When describing the future of microscopy, Jan Huisken imagines an alien landing for the first time on earth, trying to size up the human species.
After seeing a few dozen subjects, the alien might get thrown off by some people wearing glasses, others with long or short hair, or differences in stature. But it will eventually figure out the patterns: This species has two arms and legs, two eyes, a mouth, two ears, etc. It would define the baseline, then focus more on features such as height, gender, pigmentation, eye color, and other interesting traits.
Huisken wants research microscopes capable of doing the same thing.
“In an attempt to understand how diverse development is, we don’t want to image specimens hundreds of times blindly,” says Huisken. “After the first handful, we should figure out what an organism looks like, then go out and find the defining features and the peculiarities that tell us more.”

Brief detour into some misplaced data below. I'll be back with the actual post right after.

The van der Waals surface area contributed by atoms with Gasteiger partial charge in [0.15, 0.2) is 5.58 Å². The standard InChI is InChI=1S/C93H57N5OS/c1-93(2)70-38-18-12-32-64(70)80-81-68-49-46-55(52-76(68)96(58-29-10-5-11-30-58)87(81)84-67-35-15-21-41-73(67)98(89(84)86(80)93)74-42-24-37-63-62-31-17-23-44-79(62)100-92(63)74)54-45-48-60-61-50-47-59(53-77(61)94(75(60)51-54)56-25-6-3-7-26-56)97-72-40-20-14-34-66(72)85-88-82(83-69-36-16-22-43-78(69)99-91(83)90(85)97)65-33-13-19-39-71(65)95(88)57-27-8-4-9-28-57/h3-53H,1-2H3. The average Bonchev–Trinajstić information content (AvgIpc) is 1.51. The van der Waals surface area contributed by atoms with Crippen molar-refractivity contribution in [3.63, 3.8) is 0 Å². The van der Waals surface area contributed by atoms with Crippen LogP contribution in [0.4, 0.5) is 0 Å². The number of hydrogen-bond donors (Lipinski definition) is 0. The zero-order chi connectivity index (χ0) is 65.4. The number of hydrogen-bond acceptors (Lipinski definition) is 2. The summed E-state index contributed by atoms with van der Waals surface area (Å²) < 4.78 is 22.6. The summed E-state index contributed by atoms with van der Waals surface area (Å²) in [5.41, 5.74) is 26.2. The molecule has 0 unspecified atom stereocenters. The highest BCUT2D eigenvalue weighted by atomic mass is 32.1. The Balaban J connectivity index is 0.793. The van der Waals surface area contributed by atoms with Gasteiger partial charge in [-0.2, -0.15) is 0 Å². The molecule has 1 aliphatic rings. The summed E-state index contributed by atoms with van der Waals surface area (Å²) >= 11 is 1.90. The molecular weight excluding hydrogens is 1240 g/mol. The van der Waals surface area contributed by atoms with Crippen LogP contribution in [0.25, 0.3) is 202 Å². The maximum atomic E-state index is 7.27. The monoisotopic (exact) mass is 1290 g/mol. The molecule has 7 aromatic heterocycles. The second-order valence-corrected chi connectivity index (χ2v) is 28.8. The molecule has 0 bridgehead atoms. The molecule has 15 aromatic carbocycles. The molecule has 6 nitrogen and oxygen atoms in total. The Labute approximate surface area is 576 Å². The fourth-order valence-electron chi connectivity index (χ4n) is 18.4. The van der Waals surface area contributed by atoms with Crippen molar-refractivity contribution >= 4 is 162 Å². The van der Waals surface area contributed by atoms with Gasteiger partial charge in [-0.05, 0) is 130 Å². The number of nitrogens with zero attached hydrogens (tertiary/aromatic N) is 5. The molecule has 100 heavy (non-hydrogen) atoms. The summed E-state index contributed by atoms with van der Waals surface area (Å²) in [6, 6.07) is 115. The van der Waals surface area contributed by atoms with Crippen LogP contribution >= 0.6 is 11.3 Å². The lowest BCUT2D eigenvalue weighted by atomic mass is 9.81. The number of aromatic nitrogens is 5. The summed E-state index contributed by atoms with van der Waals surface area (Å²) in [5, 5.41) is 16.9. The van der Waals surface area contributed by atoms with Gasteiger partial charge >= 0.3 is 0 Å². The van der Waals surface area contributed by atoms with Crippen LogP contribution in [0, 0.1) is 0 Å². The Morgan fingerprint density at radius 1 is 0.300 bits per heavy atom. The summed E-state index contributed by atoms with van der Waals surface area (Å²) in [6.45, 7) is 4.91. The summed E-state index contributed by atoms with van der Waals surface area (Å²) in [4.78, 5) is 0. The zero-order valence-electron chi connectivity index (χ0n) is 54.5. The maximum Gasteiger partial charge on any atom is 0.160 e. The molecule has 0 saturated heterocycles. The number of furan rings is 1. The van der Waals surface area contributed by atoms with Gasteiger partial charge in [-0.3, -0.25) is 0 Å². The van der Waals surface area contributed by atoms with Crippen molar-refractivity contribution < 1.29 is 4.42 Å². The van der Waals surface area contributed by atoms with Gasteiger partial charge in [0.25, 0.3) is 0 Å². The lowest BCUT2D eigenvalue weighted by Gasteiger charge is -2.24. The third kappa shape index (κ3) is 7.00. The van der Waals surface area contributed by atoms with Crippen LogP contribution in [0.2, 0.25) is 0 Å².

As the medical engineering lead at Morgridge, Huisken will continue his innovations in “smart microscopy” by building custom devices both for his own lab and for the campus research community. The concept is creating microscopes that are customized, self-learning and to some degree self-directed, being able to separate the meaningful from the mundane.
Huisken invented light sheet microscopy, which captures the sensitive biology of live specimens in an almost entirely unaltered environment. Huisken fielded a few questions recently about smart microscopy and his plans at Morgridge and UW-Madison, where he is a professor of biomedical engineering.